India to reopen the Road to Mandalay
Travellers will be able to travel by bus on the new highway between India and Burma immortalised by Rudyard Kipling.
For more than a century the Road to Mandalay has evoked longing, nostalgia and the exotic East for artists ranging from Rudyard Kipling and George Orwell to Frank Sinatra and Robbie Williams.
Now travellers from India will be able to share their passion for Burma’s beauty when its eastern border is opened to a new bus route from Imphal to Mandalay, the former capital and gateway to the country’s tribal north.
A new highway is expected to be completed by October, when travellers will be able to board a bus from Imphal in India’s Manipur state to Mandalay more than 14 hours away for around £20.
The Indian and Burmese governments believe the road will dramatically increase trade between the two remote regions either side of the border at Moreh, and pave the way for greater investment as Burma continues its emergence from decades of isolation under military rule.
The route will open new travel possibilities not only for lovers of Kipling’s Barrack-Room Ballads and Orwell’s Burmese Days, but also for the descendants of those who fought along it in one of the fiercest battles of the Second World War. It was at Imphal and nearby Kohima that British, Indian, Burmese and Nepali soldiers finally stopped the Japanese advance in heroic hand to hand combat.
More recently it has been one of the world’s busiest drug trafficking routes in the transportation of heroin and amphetamines through Asia to Europe.
Traders on the eastern side of the border have also dispatched Burmese teak to India while buying Indian pressure cookers, bicycles and cheap medicines.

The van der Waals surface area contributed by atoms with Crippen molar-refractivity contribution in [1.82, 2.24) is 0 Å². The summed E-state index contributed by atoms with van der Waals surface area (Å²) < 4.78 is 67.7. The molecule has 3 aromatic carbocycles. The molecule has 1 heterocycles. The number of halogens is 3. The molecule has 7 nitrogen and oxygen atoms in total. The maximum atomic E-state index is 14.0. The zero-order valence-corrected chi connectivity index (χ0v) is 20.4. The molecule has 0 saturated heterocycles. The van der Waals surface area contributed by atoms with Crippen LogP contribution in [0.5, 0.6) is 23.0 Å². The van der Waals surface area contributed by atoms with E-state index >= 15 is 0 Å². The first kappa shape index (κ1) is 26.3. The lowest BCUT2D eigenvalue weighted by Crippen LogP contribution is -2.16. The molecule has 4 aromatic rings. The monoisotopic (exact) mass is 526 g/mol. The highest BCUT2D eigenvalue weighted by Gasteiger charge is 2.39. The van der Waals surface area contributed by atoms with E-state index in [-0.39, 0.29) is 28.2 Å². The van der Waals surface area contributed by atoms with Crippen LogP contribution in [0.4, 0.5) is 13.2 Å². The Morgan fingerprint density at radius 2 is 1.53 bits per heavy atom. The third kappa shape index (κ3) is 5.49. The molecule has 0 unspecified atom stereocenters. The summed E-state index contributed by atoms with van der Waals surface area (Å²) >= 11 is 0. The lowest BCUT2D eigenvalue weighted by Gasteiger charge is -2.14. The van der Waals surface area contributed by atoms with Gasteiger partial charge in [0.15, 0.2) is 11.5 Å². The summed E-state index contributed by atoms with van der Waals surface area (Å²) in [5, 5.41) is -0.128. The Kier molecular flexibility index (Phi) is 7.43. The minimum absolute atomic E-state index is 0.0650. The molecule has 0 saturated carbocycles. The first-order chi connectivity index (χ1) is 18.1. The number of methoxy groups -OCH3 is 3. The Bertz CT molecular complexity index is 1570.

Officials from both countries believe the slim volumes of legitimate trade will increase dramatically when the road opens in October and again later when it opens to freight traffic.
Indian officials confirmed they had reached agreement with the Burmese counterparts on the new route in a meeting in the capital Nay Pyi Taw earlier this month.
Discussions began under the previous prime minister, Dr Manmohan Singh, but a deal eluded his officials. His successor, Narendra Modi, is determined to raise India’s profile and improve its political and trading relationships with its immediate neighbours, particular those in South-East Asia.
The new road is one of a number of planned strategic highways to connect India with Kunming in China and Singapore via Thailand and Malaysia. China earlier reached agreement to reopen the Stilwell Road built during the Second World War to supply arms from British India to Chiang Kai-shek’s nationalist Chinese forces.
The Indian government said the agreement was made after its officials briefed their Burmese colleagues on a number of road projects it had undertaken in the country, including 70 bridges on the Tamu-Kalay-Kalewa Friendship Highway – part of the India-Myanmar–Thailand Trilateral Highway.
Sonny Nyunt Thein of the Burmese government-linked think tank Egress said he welcomed the development because those living close to the border desperately needed the economic benefits it would bring. “There is no public transport there and to be honest trade is definitely needed”.
Burmese historian Thant Myint-U, who is also an adviser to the country’s president Thein Sein, said despite the evocative place ‘Road to Mandalay’ commands in literary memory, there has never been a proper road between India and Burma.
“The amazing thing is that even though Burma and India were both part of the British Indian Empire, there was no proper road, no rail link, and pretty much no overland route connecting the two during the entire period of colonial rule…The overland route became reality only in 1945 when the Ledo road was finally finished. This bus route is part of a much bigger historic turn that is taking place, a weaving together of the India, Burma, and the creation of Burma as an Asian crossroads for the first time in history”, he said.